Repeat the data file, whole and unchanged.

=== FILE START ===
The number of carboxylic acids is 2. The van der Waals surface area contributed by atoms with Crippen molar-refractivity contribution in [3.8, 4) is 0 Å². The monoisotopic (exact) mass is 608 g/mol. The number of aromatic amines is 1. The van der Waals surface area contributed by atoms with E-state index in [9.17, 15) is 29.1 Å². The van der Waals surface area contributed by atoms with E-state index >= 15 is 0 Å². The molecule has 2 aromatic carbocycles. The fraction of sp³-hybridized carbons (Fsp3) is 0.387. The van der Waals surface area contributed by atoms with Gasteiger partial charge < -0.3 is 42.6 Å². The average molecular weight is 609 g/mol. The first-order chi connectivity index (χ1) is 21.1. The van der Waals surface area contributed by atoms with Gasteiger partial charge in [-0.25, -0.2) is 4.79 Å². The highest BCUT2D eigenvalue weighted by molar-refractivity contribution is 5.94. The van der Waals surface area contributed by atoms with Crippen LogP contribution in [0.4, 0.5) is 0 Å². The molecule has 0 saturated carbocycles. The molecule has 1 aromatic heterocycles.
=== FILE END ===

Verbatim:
The number of carboxylic acids is 2. The van der Waals surface area contributed by atoms with Crippen molar-refractivity contribution in [3.8, 4) is 0 Å². The monoisotopic (exact) mass is 608 g/mol. The number of aromatic amines is 1. The van der Waals surface area contributed by atoms with E-state index in [9.17, 15) is 29.1 Å². The van der Waals surface area contributed by atoms with E-state index >= 15 is 0 Å². The molecule has 2 aromatic carbocycles. The fraction of sp³-hybridized carbons (Fsp3) is 0.387. The van der Waals surface area contributed by atoms with Gasteiger partial charge < -0.3 is 42.6 Å². The average molecular weight is 609 g/mol. The first-order chi connectivity index (χ1) is 21.1. The van der Waals surface area contributed by atoms with Gasteiger partial charge in [-0.25, -0.2) is 4.79 Å². The highest BCUT2D eigenvalue weighted by molar-refractivity contribution is 5.94. The van der Waals surface area contributed by atoms with Crippen LogP contribution in [0.4, 0.5) is 0 Å². The molecule has 0 saturated carbocycles. The molecule has 1 aromatic heterocycles.